P. Smarzynski: How to sell on marketplaces successfully
Selling on marketplaces, such as eBay or Amazon, isn’t the same as it used to be. Big ecommerce platforms are still major sources of revenue for many sellers. However, in today’s retail market the battle for customer attention is fiercer than ever. Paid search has started to dominate the digital ad landscape and the marketplace model is changing.
Based on Marin Software’s Q2 2019 Digital Advertising Benchmark Report, paid search click volume has shown solid growth globally (13% YoY growth). Further, 40% ad spend increase is recorded in ecommerce advertising with Amazon maintaining its healthy lead.
The bottom line: marketplace sellers need a stronger and smarter advertising strategy.
In this expert interview Patrick Smarzynski, CEO at Webinterpret with almost 20 years’ experience in ecommerce, talks about:
- The evolution of the marketplace model and its effects on online sales
- The new ecommerce advertising reality and how sellers can adapt to it
- The most effective ways of staying ahead of the ever fiercer competition.
How to sell on marketplaces successfully in 2020: interview with Patrick Smarzynski
What’s the current marketplace advertising model?
Patrick: Not long ago paying selling fees was often enough for marketplace sellers to expect satisfactory visibility of their products. Today, however, paying such fees is unlikely to guarantee the same result.
The current marketplace model shows a changing dynamic between organic and paid search. A good example is eBay: in popular categories, more than 50% of the first page of search results are sponsored products. This includes the first 5 search results that are getting the most clicks.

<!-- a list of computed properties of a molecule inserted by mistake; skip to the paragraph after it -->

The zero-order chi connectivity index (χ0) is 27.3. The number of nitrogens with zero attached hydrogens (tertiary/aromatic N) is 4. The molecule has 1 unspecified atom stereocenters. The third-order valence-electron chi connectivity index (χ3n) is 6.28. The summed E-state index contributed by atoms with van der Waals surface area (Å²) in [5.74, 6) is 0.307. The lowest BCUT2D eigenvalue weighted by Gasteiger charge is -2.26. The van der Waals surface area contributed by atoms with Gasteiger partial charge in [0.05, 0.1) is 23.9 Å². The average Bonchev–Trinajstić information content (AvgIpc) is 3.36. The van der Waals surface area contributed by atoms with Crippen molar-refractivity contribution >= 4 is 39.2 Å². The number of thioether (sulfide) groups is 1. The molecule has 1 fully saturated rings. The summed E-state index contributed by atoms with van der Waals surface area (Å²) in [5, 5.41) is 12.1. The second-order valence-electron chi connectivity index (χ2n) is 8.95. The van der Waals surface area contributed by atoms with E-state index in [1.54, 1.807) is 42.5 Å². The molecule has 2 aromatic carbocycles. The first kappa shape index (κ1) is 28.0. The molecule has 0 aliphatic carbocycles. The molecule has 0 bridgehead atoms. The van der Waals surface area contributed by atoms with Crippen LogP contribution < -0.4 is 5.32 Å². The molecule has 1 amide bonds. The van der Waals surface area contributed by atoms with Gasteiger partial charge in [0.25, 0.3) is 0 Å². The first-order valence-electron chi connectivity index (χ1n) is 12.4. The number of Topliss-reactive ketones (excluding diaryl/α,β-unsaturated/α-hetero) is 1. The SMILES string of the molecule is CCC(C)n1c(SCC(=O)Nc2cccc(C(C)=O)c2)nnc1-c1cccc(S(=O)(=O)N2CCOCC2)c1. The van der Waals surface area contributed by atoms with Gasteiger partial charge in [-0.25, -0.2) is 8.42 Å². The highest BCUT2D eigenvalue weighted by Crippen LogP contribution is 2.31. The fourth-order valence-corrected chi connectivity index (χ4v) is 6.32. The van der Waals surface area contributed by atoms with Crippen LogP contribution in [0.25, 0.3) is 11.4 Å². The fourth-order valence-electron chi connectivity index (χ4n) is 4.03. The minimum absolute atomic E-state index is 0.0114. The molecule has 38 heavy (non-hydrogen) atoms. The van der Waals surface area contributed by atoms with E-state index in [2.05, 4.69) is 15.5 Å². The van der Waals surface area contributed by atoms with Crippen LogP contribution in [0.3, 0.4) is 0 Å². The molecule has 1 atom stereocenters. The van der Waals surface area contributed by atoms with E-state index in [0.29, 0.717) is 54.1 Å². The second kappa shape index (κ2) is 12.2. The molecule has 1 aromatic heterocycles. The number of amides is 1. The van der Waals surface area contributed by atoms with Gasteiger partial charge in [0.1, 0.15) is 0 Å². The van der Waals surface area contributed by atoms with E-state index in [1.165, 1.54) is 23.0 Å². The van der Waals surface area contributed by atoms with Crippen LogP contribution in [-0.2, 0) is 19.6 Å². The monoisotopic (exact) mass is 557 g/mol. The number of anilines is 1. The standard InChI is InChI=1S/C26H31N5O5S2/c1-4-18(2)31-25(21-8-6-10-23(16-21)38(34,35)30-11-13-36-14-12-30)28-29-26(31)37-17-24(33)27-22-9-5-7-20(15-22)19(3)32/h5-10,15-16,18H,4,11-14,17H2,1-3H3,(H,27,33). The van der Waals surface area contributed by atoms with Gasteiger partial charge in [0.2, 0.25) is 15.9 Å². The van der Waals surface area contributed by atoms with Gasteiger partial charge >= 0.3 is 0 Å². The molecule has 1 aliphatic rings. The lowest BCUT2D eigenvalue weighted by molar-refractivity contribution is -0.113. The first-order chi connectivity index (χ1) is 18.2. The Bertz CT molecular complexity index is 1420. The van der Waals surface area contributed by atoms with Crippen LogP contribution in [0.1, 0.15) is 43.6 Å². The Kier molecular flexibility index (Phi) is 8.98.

eBay Advertising is becoming one of the platform’s top priorities to increase its revenue. As a result, it has seen exponential growth. eBay has over 800,000 sellers promoting over 200 million listings (YoYrevenue growth of 110%).
Amazon’s advertising business is also growing at a rapid pace. US advertisers are estimated to spend $10.92 billion on Amazon’s platform in 2020.
Amazon is now the third-largest digital advertising platform in the US after Google and Facebook. According to eMarketer, Amazon accounts for almost 9% of US digital spend in 2019, which is a great increase from 6.8% in 2018.
The largest digital ad seller in the world in 2019 is still Google (31.1% of worldwide ad spending, $103.73 billion), followed by Facebook ($67.37 billion in net ad revenues), Alibaba ($29.20 billion) and Amazon ($14.03 billion).
In general, digital ad spend is forecast to make up almost 65% of total media ad spending by 2022. It’s a fact: advertising and promotions are playing a bigger and bigger role on ecommerce platforms.
How do advertisements influence organic search on marketplaces?
Patrick: There’s a definite relationship between ads and organic search. I’ll take Amazon as an example. Amazon wants to prioritize the products that are likely to sell the most. Such products have good sales and feedback history. So when sales and the amount of feedback improve, products climb in organic rankings.
The fact is that advertising and Amazon search engine optimization can work together to increase sales. This means that when a product ranks better, depending on the competition, you can reallocate ad investments to other products and other keyword phrases.
What are the opportunities of the growing ad business in ecommerce?
Patrick: First, today you definitely need ads to have satisfactory visibility and conversions. It’s not a matter of ‘if’, it’s a matter of ‘when and how’.